Health

Choose a good sleeping position for the spine – VnExpress


Sleeping in the wrong positions can negatively affect the spine and other body parts.

Except for a few turns during the night, most people stay in the same position while sleeping for several hours. Therefore, if your sleeping position is not good, you may wake up the next morning with back and neck pain, numbness in your limbs or cramps in the middle of the night.

The National Sleep Foundation has ranked the best sleeping positions for overall health and joint health. This ranking is in line with the recommendations of chiropractors. When sleeping, try to keep your spine as neutral as possible, lengthen your legs if possible, but not too straight, keep your knees naturally bent.

By keeping the body neutral and relaxed, the spine will be in a position similar to optimal standing: chin up, shoulders low, back straight (not arched), knees loose, hips in line with the shoulder.

The neutral spine position helps to relax the muscles, reducing the risk of pain or tension in any part of the body, and helps to keep the body balanced, without any pressure on the muscles on either side. force.

If your sleeping position is not good, you may wake up the next morning with a sore back. Image: Performance Health

Here are the sleeping positions you should note to be good for the spine.

Lay up

Lying on your back is the closest approximation to a comfortable standing position, in which the head, neck, and spine are aligned. Lying upright also helps to distribute the weight evenly across the body. Support your head with a good pillow.

Some people with low back curvature can also place a small pillow under the waist or below the knee to relieve lower back muscle tension. Feet slightly raised when lying down will create a comfortable feeling.

Lie on the side

While sleeping on your back is best, it’s not an easy position for everyone. If you can’t sleep on your back, switch to lying on your side and straighten your legs to maintain a neutral spine. Note that one of the potential side effects of this pose is neck pain. You can reduce your risk of neck pain by choosing a pillow that supports your neck, so that your neck stays straight instead of leaning against the mattress. If possible, change sides.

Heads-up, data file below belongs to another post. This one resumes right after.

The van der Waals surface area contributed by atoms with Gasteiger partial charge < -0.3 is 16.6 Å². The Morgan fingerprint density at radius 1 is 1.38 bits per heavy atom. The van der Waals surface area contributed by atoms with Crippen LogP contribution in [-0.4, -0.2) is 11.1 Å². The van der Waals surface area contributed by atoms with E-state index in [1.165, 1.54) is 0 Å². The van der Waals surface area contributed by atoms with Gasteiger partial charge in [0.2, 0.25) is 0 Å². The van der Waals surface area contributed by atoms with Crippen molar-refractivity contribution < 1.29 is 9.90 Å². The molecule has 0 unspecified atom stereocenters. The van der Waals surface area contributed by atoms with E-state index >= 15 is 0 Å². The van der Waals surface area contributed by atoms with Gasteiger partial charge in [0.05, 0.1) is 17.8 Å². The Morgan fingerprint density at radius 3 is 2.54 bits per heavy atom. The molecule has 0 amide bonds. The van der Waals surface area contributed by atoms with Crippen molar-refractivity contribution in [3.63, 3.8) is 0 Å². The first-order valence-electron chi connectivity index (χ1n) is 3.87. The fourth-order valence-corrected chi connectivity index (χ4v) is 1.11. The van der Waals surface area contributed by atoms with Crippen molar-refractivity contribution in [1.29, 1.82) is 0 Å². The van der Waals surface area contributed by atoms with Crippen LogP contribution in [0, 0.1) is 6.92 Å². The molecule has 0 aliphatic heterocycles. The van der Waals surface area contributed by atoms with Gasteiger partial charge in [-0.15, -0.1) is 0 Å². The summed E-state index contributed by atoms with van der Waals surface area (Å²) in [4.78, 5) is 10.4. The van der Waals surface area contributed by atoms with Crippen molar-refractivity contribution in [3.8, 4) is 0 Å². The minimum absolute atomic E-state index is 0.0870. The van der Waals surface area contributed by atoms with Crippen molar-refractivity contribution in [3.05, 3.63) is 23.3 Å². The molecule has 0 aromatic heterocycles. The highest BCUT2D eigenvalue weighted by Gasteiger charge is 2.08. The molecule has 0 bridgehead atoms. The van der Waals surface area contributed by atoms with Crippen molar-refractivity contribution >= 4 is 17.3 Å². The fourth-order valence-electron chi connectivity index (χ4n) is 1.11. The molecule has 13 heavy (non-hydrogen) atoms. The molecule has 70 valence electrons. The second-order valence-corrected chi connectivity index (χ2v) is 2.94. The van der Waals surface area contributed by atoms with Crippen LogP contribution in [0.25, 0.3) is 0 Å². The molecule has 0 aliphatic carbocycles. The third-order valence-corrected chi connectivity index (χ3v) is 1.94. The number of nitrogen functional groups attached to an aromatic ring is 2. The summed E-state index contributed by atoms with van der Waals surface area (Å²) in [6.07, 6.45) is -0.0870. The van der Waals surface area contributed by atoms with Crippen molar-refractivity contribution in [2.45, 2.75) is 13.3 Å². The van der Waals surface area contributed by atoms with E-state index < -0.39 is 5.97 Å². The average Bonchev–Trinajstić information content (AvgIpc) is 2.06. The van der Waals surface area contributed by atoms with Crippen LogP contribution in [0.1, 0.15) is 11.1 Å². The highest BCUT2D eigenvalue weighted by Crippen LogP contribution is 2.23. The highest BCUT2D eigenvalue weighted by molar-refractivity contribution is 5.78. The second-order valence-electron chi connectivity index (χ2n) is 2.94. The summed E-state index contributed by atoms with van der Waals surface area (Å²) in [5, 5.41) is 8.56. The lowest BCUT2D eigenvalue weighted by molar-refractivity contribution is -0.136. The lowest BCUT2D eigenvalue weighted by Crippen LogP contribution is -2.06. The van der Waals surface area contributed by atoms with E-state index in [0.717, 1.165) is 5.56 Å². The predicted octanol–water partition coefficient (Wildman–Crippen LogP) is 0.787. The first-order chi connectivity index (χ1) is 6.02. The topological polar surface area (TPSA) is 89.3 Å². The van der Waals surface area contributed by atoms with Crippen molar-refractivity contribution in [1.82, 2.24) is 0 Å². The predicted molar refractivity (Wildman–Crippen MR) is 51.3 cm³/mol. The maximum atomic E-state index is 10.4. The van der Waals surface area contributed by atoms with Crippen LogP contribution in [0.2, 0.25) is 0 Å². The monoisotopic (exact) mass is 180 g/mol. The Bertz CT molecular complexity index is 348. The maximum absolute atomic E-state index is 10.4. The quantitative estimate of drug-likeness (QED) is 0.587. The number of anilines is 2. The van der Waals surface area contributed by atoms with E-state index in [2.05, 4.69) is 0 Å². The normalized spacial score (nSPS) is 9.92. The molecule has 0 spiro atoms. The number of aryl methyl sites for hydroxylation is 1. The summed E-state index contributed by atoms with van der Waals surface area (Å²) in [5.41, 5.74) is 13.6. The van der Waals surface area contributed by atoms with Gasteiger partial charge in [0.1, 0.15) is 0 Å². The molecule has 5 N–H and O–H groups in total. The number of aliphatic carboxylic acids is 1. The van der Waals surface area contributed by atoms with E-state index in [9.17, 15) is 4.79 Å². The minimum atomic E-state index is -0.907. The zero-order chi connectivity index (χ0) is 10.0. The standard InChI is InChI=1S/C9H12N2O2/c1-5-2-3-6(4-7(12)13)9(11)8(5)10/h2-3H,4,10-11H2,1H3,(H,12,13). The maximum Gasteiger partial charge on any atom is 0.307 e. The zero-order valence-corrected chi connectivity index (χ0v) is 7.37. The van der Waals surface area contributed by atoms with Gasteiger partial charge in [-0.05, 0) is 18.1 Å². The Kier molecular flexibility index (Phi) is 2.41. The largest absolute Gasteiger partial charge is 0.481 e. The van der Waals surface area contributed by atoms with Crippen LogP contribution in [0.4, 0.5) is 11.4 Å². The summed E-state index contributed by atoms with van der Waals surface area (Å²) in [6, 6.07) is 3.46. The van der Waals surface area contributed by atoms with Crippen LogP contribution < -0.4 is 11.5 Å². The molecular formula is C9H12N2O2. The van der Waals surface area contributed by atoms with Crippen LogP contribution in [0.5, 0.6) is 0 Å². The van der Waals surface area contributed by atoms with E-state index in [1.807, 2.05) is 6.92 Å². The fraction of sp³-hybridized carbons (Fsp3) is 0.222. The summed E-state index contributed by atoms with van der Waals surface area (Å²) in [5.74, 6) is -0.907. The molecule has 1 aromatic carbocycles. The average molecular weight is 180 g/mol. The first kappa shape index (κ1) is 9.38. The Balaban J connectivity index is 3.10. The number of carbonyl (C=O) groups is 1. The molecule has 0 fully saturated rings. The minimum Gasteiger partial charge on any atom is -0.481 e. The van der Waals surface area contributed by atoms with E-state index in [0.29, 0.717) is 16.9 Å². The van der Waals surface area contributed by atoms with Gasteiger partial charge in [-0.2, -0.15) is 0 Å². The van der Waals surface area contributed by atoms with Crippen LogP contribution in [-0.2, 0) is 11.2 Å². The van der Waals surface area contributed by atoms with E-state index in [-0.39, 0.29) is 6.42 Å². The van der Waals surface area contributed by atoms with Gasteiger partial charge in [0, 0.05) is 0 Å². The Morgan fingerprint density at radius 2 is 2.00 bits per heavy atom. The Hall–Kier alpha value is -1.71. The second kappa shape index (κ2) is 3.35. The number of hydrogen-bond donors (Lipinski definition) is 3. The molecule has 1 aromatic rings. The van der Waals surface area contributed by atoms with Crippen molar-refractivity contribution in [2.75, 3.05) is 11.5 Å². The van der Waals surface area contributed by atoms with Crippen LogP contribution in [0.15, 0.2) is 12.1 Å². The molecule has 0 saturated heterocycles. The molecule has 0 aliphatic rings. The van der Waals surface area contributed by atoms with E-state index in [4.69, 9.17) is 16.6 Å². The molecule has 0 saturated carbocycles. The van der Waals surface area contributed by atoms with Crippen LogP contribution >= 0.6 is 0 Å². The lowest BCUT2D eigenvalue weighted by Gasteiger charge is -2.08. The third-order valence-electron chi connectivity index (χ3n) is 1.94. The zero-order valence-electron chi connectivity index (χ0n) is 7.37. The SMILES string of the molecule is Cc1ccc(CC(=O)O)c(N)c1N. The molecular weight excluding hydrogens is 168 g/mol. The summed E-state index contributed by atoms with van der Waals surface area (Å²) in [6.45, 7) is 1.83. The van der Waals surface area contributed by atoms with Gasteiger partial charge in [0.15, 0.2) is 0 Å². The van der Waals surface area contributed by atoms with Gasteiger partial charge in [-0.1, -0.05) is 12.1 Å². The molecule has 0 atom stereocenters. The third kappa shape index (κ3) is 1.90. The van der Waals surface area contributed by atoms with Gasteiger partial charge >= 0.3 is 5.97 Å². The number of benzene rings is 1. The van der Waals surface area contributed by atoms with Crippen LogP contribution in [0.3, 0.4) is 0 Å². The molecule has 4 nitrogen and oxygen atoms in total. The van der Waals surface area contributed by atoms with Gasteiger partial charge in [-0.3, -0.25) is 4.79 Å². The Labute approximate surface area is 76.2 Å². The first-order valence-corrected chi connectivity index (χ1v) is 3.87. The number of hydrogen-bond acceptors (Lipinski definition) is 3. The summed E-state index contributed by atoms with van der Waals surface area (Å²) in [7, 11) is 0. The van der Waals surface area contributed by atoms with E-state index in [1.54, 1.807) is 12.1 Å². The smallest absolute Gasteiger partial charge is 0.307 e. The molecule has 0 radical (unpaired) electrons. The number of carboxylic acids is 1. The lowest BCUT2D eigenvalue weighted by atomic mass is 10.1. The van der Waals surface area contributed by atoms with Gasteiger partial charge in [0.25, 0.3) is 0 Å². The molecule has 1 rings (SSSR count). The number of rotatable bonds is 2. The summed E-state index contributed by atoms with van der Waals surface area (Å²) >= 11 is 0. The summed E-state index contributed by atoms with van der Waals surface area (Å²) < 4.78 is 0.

Fetal pose

This is the most common sleeping position and the first sleeping position that any of us know. However, curling too tightly can lead to stiffness and pain, especially in the elderly, where muscles, ligaments and tendons are no longer as elastic as before.

The fetal sleeping position can also be difficult for people with arthritis in the knees, hips, and back. If you must sleep this way, focus on relaxing your body and lifting your chin. Don’t roll your wrists and put a pillow between your legs if you have hip pain.

Stomach grip

Lying on your stomach is by far the most harmful position for your health, especially if you turn your head to the side to breathe. Keeping the neck in a twisted position all night can lead to neck pain due to muscle tension. A crooked head and neck can also lead to pain in the shoulders and upper back. Sleeping on your stomach puts pressure on the knee joints that are pointing down the mattress and puts your legs in an unnatural position.

It is not uncommon for people who lie on their stomachs to wake up feeling achy and numb. If you’re the type who likes to sleep on your stomach, try to keep your head straight to reduce pressure on your neck. Place a firm pillow under your forehead to create enough breathing space when your head is facing down. A firm pillow under your belly can also help keep your spine straight.

If you have back or neck pain, consider both mattress and pillow causes. Older mattresses with weak internal springs may not provide enough support for the spine or some springs may press on points on the body causing pain. You may need a firmer or softer mattress. The pillow should also not be too flat or too high.

Mr. Ngoc (According to C)oastal Orthopedic)

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